While in the process of doing research for my recent post about Taipei's popular Xing-Tian Temple, I was surprised to learn that the popular religious and tourist landmark was the headquarters of an organization that consisted of three temples, several libraries and a hospital which were all built thanks to the charitable donations of the organization and its vast group of followers.
Though most temples in Taiwan achieve "famous" status due to their age and their historical significance - Xing-Tian Temple has been able to become one of the most highly-visited places of worship in Taipei and also a popular destination for people who are visiting the city and want to experience a bit of Taiwanese culture in action. According to the temple's own estimates, over 10,000 people walk through its doors each day making it one of Taipei's busiest tourist spots despite only being half a century old.
The temple has been able to use its relative youth to its advantage and has taken a leadership role in promoting progressive policies that aim to help protect the environment. The organizations decision to ban the usage of burning incense and paper throughout each of its three temples ultimately caused a ripple effect among some of the other larger temples in Taipei which have been reluctant to change but have since made plans to follow suit and contribute to help make Taipei a more environmentally friendly place to live!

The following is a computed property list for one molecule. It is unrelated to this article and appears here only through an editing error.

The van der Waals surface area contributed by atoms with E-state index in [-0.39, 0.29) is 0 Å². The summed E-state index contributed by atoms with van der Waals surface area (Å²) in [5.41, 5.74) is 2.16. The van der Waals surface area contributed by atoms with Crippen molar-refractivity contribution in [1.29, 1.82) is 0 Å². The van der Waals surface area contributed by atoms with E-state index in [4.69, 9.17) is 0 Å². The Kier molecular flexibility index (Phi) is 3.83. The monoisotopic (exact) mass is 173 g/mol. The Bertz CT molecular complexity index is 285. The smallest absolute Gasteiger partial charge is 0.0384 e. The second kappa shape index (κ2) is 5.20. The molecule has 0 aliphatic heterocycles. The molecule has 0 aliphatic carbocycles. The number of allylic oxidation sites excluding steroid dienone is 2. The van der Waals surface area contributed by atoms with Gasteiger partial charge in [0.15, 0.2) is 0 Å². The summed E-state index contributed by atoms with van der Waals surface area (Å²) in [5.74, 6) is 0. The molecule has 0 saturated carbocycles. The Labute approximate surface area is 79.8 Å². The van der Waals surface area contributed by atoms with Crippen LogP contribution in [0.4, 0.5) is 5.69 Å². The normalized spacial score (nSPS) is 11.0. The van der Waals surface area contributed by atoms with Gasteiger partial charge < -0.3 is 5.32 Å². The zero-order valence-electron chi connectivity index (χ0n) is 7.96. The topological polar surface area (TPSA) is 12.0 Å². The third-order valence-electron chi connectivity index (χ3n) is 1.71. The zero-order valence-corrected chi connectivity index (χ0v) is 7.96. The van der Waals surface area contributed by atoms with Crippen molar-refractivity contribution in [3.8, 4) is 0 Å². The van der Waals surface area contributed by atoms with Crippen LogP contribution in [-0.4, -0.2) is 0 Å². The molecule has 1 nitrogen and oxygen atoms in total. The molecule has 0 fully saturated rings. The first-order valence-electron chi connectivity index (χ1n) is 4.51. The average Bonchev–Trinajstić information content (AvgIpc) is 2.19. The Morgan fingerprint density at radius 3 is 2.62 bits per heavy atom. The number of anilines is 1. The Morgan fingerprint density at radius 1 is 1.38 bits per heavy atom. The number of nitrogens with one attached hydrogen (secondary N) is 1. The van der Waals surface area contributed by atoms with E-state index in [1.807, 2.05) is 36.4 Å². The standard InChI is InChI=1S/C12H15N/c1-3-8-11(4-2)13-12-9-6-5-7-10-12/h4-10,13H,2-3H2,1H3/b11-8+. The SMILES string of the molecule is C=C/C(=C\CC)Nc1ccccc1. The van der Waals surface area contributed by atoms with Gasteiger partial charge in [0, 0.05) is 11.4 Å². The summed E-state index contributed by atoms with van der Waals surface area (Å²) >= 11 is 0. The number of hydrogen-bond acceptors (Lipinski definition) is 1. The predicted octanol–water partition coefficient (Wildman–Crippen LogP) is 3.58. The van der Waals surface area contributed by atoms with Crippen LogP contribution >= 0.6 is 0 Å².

While Xing-Tian temple gets the majority of the attention - the other two temples that belong to the organization are equally grand and visually very similar. These two gems have not really become tourists attractions in the same way that Xing-Tian temple has but are equally worthy of receiving the same amount of attention.
Xing-Xiu Temple (行修宮) is nestled in the mountains near New Taipei City's Sanxia district (三峽區). The area which is known as "Baiji" or White Chicken (白雞) is one that is known historically for the coal mining industry (of which there are still a few in operation) and is significant for the Hsin-Tian organization (恩主公) because its founder Master Hsuan Kung (玄空師父) was brought up and made a fortune in the mining industry before becoming a popular religious figure.